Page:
What direction

The Stop the Intervention Collective held rallies in Adelaide, Alice Springs and Sydney. The reasons for the widespread opposition are that there is no evidence that the measures in place in prescribed areas, particularly income management, have had any clear benefits. Data is, at best, inconclusive and, at worst, signals some damage to the goodwill and well being of many affected people. Despite this the government appears determined to only remove the suspension of the rights of the prescribed areas, if the rest of the legislation goes through.

The Greens set up a Senate Inquiry on the legislation that started hearings this month. There are 35 submissions so far (Feb 3) including ACOSS, Anglicare, St Vincent de Paul and NAPCAN, which deals with child abuse, none of the submissions support the proposed changes. This is very significant as most of these named agencies generally support government initiatives.

Speakers included Irene Fisher who helped set up, and is Chief Executive Officer of Sunrise Health Service, a highly effective Indigenous Health Service servicing the Katherine East Health Zone. The success of the Sunrise Health Service’s Board was reflected in the award of a special commendation from the inaugural Indigenous Governance Awards conducted by Reconciliation Australia and BHP Billiton.

Irene spoke of the lack of any evidence to support either the extension of the Welfare Income Quarantining, nor its original enactment. In fact there is evidence from around the world points explicitly to the fact that inequality breeds ill health. Those who are poor and powerless have far, far worse health outcomes than those – like our politicians in Canberra – who enjoy higher status.

Sunrise has compared data collected before and since the intervention and the results are dispiriting. Anaemia is an iron deficiency that leads to poor growth and development, and as such is an indicator for the general health of children. Since the intervention, anaemia rates in the area have jumped significantly.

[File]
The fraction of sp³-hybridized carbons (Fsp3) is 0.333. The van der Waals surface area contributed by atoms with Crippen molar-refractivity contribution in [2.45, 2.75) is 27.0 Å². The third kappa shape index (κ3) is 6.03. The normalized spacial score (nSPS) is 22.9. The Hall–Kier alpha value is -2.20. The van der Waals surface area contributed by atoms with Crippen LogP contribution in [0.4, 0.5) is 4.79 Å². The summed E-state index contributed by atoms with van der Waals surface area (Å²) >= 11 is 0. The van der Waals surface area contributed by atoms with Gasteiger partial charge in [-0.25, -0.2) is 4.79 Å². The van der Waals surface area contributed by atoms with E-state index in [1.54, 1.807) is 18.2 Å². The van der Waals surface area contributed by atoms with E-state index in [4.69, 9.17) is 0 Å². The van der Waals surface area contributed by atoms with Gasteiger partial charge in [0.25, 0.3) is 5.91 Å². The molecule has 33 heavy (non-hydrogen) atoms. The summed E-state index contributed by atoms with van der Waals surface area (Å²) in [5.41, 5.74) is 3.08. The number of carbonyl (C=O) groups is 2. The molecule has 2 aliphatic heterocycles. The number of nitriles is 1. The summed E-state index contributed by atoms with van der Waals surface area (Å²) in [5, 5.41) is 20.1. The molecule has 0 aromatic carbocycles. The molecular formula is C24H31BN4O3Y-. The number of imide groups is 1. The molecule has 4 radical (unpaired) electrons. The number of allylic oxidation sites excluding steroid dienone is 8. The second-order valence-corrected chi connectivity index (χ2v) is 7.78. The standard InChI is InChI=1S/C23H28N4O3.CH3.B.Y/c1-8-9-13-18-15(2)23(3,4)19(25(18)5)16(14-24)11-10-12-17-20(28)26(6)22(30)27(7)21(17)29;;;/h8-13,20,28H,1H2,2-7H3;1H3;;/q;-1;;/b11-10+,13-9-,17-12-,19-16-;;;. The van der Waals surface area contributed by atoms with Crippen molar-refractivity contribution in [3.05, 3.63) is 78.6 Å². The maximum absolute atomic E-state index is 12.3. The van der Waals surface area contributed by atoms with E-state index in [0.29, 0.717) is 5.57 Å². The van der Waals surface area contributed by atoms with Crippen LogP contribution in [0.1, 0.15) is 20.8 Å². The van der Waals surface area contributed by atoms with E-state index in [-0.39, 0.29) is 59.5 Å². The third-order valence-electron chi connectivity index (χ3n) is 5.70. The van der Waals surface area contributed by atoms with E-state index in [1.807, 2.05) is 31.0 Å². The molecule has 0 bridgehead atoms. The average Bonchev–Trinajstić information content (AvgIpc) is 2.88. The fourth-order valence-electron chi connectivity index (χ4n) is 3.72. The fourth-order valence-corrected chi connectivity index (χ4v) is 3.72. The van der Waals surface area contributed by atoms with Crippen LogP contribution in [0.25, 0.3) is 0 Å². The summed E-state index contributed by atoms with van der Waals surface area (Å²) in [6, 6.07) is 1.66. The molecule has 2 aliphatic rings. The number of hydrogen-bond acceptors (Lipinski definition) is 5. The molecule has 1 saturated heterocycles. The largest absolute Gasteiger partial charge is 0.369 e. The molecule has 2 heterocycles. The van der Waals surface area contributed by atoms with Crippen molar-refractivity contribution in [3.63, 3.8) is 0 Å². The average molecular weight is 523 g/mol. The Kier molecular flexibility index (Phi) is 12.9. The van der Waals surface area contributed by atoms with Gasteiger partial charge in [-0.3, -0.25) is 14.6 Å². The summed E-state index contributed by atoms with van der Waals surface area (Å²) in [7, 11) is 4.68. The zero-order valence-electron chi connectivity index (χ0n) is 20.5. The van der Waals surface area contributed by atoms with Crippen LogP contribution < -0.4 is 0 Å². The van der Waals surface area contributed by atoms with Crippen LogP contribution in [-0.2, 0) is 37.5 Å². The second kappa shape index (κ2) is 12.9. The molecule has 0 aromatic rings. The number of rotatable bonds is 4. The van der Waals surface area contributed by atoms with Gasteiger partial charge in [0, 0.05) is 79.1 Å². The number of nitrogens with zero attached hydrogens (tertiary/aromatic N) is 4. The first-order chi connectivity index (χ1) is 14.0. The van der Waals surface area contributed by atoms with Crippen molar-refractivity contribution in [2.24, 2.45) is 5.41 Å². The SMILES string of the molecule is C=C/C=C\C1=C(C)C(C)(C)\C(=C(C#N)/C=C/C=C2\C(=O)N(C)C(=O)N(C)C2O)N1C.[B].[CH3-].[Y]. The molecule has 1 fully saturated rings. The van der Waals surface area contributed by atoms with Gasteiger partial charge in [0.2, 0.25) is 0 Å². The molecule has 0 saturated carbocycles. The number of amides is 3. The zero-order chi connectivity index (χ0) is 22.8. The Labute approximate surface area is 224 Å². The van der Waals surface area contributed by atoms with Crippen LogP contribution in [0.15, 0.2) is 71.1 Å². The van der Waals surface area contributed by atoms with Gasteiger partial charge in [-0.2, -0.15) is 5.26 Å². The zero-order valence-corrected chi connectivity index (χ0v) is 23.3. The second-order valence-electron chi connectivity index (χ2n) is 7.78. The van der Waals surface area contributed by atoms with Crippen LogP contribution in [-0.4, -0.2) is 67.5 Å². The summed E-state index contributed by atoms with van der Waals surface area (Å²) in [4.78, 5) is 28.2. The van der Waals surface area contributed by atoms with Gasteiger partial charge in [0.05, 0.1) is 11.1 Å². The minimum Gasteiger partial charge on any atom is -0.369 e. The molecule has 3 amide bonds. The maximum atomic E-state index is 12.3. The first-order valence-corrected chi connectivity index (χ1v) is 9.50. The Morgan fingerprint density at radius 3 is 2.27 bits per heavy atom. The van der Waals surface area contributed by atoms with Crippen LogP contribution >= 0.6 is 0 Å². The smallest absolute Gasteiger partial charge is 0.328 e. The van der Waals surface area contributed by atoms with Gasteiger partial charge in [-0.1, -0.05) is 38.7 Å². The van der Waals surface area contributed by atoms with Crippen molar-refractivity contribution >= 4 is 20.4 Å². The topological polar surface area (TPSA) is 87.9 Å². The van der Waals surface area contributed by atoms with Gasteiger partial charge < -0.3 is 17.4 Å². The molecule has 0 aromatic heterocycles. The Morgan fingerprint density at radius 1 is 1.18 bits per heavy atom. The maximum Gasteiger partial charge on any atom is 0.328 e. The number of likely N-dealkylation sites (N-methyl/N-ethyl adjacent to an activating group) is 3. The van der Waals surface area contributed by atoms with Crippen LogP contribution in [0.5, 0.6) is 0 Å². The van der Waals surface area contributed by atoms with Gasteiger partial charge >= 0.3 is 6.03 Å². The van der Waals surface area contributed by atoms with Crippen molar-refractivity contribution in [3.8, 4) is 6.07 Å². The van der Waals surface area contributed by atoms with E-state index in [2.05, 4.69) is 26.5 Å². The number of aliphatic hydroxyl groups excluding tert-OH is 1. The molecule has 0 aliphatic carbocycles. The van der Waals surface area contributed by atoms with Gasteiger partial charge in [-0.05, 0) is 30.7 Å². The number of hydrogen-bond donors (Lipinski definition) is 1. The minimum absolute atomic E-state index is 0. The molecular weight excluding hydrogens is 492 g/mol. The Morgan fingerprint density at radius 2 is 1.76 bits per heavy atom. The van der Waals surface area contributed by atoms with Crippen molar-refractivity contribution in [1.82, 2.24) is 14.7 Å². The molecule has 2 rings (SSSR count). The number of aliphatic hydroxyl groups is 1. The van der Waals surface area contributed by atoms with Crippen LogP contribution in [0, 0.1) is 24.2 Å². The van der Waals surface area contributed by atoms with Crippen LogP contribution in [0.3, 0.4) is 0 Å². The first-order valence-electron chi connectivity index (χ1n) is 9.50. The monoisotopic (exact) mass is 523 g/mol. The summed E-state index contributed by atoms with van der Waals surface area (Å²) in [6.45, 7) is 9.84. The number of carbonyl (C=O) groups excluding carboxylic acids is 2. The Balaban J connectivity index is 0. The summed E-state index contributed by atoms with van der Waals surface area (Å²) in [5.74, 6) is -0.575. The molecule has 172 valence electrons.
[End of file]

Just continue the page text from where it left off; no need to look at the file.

In the six months to December 2006, 20 per cent of children were anaemic. A year later the figure had increased to 36 per cent, and by June last year it had reached 55 per cent, where it stayed in the last six months of 2008.

Now, more than half the area’s children face big threats to their physical and mental development. In two years, 18 months of which was under the intervention, the anaemia rate nearly trebled.

There is also a worrying rise in low birth weight among babies. In the six months leading up to the intervention, 9 per cent of children had low birth weights. This rose to 12 per cent in December 2007, and to 18 per cent six months later. By the end of last year, it was 19 per cent, double the figure at the start of the intervention.

Since compulsory income management of welfare payments began in the region in late 2007, there have been documented instances when it affected people’s capacity to buy food. This included diabetics, who with no local store access were unable to access food for weeks at a time. Their response to this situation was to sleep until food became available.

Also Jeff McMullen spoke of his experince in the communities and the effect of the Intervention, particularly through the stigmatising of Aboriginal men as a excuse for the Intervention.

The Macklin claims for the effectiveness of the program are based on the supposed good results of  Income Management, imposed on 73 Aboriginal communities as part of the emergency response. There are serious doubts whether the NT program has had an overall positive effect on the communities and individuals involved. There are questions on the validity of the data the government is using and the gaps of no data.

At the rally the book “This Is What We Said” was launched. This book is a follow-up to the report called “Will They Be Heard?” launched in November 2009 by the Hon. Malcolm Fraser. Using pictures and quotations taken from footage of actual consultations at Bagot, Ampilatwatja, Utopia and Yirrkala, this book provides a graphic account of the depth of frustration and despair of many Aboriginal people in the Northern Territory regarding the Intervention. It is therefore tragic that legislation, about to be debated in Parliament, pays scant attention to the views expressed by many Aboriginal people during the consultations process of 2009. For further information please check: http://stoptheintervention.org/facts/films-and-literature/book-this-is-what-we-said

No attempts were made by the government to measure the ill effects that the process may have had. There is no international research that shows the good effect of such controls. Imposing such constraints on people’s lives has not been shown anywhere to be of benefit while loss of self esteem and sense of control is known to be damaging.

We need to focus our attention on the lack of evidence for government policy, especially in light of their insistence that they produce evidence based policies.

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